"The shipowner agreements have been very successful with customers, offering the type of transparency they seek to avoid hidden costs in their servicing arrangements"

Luise Dohn Holm - Team Lead, VIKING Agreements

Increasingly in the service mix are the digital technologies which support greater remote oversight of assets and ensure that the right equipment is in place at all times to uphold safety requirements, says Luise. Today, for example, a digital portal in set up for onboarded clients to check on the compliance status of their equipment at all times and establish whether equipment coming up for recertification is booked in via VIKING’s central planning system.

The extended service economy

Another variable she identifies as increasing in significance has been growing owner preference for 30-month service intervals for liferaft, in line with class certification which is acceptable to an increasing number of IMO flag states.

VIKING supplies and services liferafts on both standard 12-month (S12) and extended 30-month (S30) service interval liferafts in all types and sizes.

First formalized by IMO in 2009, the 30-month service provision remains a guideline for approval by individual administrations, with liferafts certified on the extended basis after they have been serviced at an approved servicing station. Initially, it is limited to the first 10 years of a liferaft’s time in service, although this may be extended if real time verification justifies acceptance by the Administration.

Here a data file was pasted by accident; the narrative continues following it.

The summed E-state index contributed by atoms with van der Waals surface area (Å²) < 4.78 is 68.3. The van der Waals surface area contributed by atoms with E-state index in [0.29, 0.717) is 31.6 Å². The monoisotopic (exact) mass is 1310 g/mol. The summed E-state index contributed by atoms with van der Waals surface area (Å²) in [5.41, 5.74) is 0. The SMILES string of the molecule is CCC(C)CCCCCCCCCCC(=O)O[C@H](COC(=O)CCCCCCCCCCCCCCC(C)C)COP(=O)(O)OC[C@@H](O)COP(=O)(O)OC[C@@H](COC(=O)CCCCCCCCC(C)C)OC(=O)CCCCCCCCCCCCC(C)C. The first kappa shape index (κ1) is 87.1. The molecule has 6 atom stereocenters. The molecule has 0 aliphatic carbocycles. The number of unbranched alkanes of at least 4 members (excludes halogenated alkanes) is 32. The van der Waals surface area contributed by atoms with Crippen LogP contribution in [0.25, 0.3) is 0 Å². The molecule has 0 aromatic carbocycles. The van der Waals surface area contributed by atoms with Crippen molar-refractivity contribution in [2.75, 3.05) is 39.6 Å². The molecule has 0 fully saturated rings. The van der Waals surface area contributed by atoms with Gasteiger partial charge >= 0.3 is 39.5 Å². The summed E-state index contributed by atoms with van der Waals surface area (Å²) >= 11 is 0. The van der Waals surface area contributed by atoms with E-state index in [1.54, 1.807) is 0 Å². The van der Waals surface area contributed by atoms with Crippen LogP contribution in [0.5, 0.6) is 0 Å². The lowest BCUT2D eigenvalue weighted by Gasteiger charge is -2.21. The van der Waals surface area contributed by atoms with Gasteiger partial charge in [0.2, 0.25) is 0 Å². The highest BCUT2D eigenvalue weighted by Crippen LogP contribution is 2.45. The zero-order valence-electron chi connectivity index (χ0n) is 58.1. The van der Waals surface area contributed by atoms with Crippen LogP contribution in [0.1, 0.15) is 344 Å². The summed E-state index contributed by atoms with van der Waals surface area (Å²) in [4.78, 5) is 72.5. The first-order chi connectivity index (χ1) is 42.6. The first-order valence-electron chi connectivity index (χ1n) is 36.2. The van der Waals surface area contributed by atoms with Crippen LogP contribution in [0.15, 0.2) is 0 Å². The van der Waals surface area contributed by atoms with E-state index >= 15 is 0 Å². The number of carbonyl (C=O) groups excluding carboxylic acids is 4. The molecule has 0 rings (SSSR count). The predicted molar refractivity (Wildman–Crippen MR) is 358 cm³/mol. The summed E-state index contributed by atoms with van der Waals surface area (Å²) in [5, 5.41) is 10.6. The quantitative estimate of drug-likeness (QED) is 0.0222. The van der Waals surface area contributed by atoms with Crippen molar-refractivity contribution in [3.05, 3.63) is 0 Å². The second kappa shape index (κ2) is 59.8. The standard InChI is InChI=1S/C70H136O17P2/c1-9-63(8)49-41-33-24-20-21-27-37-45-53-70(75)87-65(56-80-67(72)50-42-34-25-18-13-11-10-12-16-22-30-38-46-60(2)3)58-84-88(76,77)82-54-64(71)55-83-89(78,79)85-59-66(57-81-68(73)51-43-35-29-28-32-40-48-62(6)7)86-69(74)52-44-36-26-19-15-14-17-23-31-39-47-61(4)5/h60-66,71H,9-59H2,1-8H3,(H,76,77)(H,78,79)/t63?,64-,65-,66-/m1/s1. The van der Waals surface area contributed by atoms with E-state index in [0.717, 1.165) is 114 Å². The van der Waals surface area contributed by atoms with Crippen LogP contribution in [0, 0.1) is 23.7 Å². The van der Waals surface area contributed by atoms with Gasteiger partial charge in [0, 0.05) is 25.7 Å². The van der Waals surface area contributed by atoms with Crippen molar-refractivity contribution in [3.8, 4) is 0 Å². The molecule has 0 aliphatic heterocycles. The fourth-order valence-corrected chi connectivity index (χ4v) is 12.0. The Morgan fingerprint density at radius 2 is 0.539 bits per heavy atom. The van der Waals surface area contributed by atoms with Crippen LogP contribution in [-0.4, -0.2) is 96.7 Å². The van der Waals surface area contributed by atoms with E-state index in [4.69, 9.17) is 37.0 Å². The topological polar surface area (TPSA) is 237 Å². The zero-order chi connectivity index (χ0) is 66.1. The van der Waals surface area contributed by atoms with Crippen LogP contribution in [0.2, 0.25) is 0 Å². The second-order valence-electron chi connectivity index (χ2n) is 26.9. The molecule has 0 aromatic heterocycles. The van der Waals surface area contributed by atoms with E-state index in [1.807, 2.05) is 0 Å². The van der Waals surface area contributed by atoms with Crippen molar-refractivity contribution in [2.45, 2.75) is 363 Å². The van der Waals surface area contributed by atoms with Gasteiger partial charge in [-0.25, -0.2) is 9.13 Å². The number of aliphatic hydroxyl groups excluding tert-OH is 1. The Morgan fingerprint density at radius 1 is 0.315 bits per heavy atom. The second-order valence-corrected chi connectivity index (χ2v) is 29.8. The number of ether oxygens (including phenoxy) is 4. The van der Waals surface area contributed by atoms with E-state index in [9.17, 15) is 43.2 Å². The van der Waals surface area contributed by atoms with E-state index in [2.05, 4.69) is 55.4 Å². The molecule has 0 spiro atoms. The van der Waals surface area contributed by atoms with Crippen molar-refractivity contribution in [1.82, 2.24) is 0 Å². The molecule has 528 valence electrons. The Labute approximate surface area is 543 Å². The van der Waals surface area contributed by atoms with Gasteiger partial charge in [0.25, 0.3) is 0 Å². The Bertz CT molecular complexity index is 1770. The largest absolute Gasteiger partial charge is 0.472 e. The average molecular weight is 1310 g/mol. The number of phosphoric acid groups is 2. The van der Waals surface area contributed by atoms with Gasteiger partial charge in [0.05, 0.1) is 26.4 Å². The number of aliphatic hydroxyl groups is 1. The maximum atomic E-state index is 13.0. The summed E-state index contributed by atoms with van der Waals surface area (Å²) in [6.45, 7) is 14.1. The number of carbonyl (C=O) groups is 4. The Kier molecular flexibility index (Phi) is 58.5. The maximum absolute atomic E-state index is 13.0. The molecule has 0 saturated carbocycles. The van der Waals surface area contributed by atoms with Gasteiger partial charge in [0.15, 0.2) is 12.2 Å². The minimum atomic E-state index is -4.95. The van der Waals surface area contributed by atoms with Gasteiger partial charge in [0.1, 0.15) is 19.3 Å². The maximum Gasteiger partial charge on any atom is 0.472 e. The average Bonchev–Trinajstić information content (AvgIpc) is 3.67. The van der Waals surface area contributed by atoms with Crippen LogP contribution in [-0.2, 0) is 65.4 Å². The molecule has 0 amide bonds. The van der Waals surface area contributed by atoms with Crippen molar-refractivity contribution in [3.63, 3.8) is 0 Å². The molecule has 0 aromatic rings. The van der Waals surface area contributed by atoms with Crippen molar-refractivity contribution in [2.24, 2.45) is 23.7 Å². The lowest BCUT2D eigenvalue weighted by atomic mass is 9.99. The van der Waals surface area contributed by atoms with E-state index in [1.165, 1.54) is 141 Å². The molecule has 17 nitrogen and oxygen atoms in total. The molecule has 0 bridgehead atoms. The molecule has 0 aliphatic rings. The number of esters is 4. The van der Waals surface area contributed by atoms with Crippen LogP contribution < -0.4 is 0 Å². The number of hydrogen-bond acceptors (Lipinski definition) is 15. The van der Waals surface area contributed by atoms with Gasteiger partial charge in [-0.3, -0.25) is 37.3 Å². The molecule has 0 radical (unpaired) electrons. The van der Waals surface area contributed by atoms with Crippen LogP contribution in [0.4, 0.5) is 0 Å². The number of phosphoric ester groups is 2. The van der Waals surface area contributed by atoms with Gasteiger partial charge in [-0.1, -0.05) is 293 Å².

While some administrations continue with the previous regime, where the service interval is 12 months but extensions can be applied for, Dorte says the 30-month regime makes planning ahead simpler for the supplier, its service stations and the owner.

The initial appetite for change came from the cruise and ferry sectors, she says, but all customer types are now making S30 liferafts part of their thinking.

“Getting liferafts off offshore rigs is a cumbersome business, for example, so if the service interval can be increased to 30 months, it’s a maintenance gain,” says Dorte. Some clients prefer to maintain a mix of S30 and S12 units, and this is also fully accommodated within VIKING’s servicing regime.

Upholding the 30-month service interval requires a supplementary annual liferaft inspection by certified crew members, she acknowledges. However, VIKING has also built simplicity into the check for CO2 and humidity within the liferaft’s sealed aluminum bag. A power-free, magnetic testing tool is inserted in the liferaft container’s transparent panel, which shows green - for compliant - or red.

“Where delivering safety and continuous compliance as a service is concerned, every effort should be made to ensure that the user is encouraged towards greater vigilance and more frequent checking of liferaft readiness for action,” says Dorte.